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Sunday, November 25, 2012

Flying The Extra EXP With MXS Wingtips


After flying the new 64" Extreme Flight MXS EXP with it's fabulously built racing wingtips, I wondered what effect those style of tips would have on a smaller 48" plane. They had a taming effect on the big MXS, dampening the roll rate and sensitivity a little  and turning the plane more docile. It was super groovy and tracked like a laser beam this way, being smoother and much more reassuring to fly. The effect was almost like turning the MXS into a 3D trainer. They look so super cool, though I like my MXS' to be a bit wilder, and I preferred the big plane without them.

However, this dampening effect might be a really good thing on a 48" plane. The bigger planes are always going to be smoother, more precise and more solid, but I was hoping maybe the tips could bring the smaller planes a little closer in that respect. As always, with the Extra EXP being my go-to plane, it would be perfect for this sort of experimentation.

I had several sets of the smaller fiberglass tips left over from previous 48" MXS, so I snagged a set from my parts box. The blue on the MXS tips is much darker than the Extra EXP blue, so initially I just shot them in white Kyrlon primer and paint. Like this they sort of looked like they were stuck on as an afterthought. I stopped by a local graphics store to pick up some decal solution and while I was there asked about vinyl sheet material. They have some blue which was a perfect match for the Extra.

I used the wingtip itself to trace the shape onto the vinyl and simply cut it out. Believe it or not, the shape of the outside edge and the inside edge are both traced from the wingtip. It's some sort of weird optical illusion that makes them look like different shapes.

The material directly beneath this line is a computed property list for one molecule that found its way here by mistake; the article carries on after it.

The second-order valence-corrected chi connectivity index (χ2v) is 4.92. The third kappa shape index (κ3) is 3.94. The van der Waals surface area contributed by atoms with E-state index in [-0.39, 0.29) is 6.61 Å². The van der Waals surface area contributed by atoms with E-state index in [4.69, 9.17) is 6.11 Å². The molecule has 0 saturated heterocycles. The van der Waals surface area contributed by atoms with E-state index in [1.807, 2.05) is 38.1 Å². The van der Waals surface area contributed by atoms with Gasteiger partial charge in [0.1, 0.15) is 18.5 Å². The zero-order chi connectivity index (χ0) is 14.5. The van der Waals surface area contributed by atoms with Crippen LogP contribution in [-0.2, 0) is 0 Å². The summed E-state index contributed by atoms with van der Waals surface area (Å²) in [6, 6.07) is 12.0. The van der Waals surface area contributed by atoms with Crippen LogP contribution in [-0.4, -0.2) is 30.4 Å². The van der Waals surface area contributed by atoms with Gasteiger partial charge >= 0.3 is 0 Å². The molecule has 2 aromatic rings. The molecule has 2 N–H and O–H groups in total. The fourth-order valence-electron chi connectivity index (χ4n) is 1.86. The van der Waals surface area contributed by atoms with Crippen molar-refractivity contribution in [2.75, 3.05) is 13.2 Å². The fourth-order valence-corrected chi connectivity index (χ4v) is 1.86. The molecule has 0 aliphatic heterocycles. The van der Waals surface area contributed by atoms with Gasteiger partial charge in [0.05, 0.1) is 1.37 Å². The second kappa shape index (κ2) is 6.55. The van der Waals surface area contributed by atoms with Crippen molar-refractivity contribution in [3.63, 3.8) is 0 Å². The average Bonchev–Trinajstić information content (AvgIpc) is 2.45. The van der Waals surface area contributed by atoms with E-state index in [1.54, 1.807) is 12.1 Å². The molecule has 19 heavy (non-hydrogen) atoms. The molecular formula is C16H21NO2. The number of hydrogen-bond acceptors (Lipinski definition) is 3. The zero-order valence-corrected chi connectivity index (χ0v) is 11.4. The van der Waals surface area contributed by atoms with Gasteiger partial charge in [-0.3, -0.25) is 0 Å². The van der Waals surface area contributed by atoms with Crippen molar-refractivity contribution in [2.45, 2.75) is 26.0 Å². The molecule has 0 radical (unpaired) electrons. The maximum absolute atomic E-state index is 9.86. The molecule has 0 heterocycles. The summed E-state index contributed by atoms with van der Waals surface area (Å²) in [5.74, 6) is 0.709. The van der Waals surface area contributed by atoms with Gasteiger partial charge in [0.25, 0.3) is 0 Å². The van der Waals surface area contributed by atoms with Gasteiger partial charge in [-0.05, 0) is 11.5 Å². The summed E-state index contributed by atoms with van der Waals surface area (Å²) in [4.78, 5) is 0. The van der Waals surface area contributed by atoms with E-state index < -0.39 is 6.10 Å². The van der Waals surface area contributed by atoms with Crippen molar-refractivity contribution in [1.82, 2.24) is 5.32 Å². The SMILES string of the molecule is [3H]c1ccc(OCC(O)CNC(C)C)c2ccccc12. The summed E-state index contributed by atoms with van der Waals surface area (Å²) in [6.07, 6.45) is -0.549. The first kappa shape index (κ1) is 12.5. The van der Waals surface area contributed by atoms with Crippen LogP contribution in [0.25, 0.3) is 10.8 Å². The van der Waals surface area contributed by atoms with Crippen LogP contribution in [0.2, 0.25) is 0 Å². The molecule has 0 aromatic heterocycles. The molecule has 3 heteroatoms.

I think the tips really add some zing to the Extra's appearance, but I've always loved the way this plane looks anyway. I'm not quite so sure about the color pattern I devised for the tip, and I will keep tinkering until I get it just the way I want it.  The Vinyl is so easy to work with that I can peel and stick and peel and stick until I get it just right. The raw vinyl is also really inexpensive, so I'll probably be working with it a lot in the future.


As always everything revolves around the flying. The short answer is that the tips have much the same effect on the 48" Extra as they do on the 64" MXS, though it is much less pronounced.  Too much taming down of the extra would not have been good because I already love the way the plane flies.
However, like I suspected, the tips actually improved the areas where the Extra is already king, and that's in high speed tracking and precision maneuvers. The Extra already drew really clean lines but now it seems more locked in and solid. This has encouraged me to start using my low rates for slow, point and consecutive rolls, and now the plane reminds me of how my old Curare AMA pattern plane tracked and grooved. Precision is otherwise improved because you can't beat a groovy plane for that kind of work.